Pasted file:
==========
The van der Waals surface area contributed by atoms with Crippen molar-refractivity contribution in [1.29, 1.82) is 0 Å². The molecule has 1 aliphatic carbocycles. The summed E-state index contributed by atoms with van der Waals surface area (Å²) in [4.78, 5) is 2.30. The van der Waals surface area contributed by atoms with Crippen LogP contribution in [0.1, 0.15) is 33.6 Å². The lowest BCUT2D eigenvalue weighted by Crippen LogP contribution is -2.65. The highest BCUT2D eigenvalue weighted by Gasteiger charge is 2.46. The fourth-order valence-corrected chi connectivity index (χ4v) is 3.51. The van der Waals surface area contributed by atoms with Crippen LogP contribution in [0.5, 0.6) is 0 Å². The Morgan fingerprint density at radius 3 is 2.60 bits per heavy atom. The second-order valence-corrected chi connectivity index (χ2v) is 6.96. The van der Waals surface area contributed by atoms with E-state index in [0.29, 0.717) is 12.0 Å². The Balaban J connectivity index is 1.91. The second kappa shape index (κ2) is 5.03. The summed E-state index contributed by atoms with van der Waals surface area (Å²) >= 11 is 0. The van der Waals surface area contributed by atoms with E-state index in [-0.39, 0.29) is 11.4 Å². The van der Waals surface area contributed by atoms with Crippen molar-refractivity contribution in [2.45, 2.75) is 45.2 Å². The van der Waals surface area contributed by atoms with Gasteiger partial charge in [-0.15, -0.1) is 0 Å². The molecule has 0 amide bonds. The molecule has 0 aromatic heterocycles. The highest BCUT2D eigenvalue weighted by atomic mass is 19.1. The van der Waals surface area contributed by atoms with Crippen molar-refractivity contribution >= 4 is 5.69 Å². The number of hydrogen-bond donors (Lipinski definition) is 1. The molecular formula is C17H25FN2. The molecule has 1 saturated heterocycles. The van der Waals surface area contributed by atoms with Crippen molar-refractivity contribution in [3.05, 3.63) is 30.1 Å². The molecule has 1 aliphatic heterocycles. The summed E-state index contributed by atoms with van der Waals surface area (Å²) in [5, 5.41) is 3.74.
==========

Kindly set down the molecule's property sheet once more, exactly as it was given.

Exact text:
The van der Waals surface area contributed by atoms with Crippen molar-refractivity contribution in [1.29, 1.82) is 0 Å². The molecule has 1 aliphatic carbocycles. The summed E-state index contributed by atoms with van der Waals surface area (Å²) in [4.78, 5) is 2.30. The van der Waals surface area contributed by atoms with Crippen LogP contribution in [0.1, 0.15) is 33.6 Å². The lowest BCUT2D eigenvalue weighted by Crippen LogP contribution is -2.65. The highest BCUT2D eigenvalue weighted by Gasteiger charge is 2.46. The fourth-order valence-corrected chi connectivity index (χ4v) is 3.51. The van der Waals surface area contributed by atoms with Crippen LogP contribution in [0.5, 0.6) is 0 Å². The Morgan fingerprint density at radius 3 is 2.60 bits per heavy atom. The second-order valence-corrected chi connectivity index (χ2v) is 6.96. The van der Waals surface area contributed by atoms with E-state index in [0.29, 0.717) is 12.0 Å². The Balaban J connectivity index is 1.91. The second kappa shape index (κ2) is 5.03. The summed E-state index contributed by atoms with van der Waals surface area (Å²) >= 11 is 0. The van der Waals surface area contributed by atoms with E-state index in [-0.39, 0.29) is 11.4 Å². The van der Waals surface area contributed by atoms with Crippen molar-refractivity contribution in [2.45, 2.75) is 45.2 Å². The van der Waals surface area contributed by atoms with Gasteiger partial charge in [-0.15, -0.1) is 0 Å². The molecule has 0 amide bonds. The molecule has 0 aromatic heterocycles. The highest BCUT2D eigenvalue weighted by atomic mass is 19.1. The van der Waals surface area contributed by atoms with Crippen molar-refractivity contribution >= 4 is 5.69 Å². The number of hydrogen-bond donors (Lipinski definition) is 1. The molecular formula is C17H25FN2. The molecule has 1 saturated heterocycles. The van der Waals surface area contributed by atoms with Crippen molar-refractivity contribution in [3.05, 3.63) is 30.1 Å². The molecule has 1 aliphatic heterocycles. The summed E-state index contributed by atoms with van der Waals surface area (Å²) in [5, 5.41) is 3.74.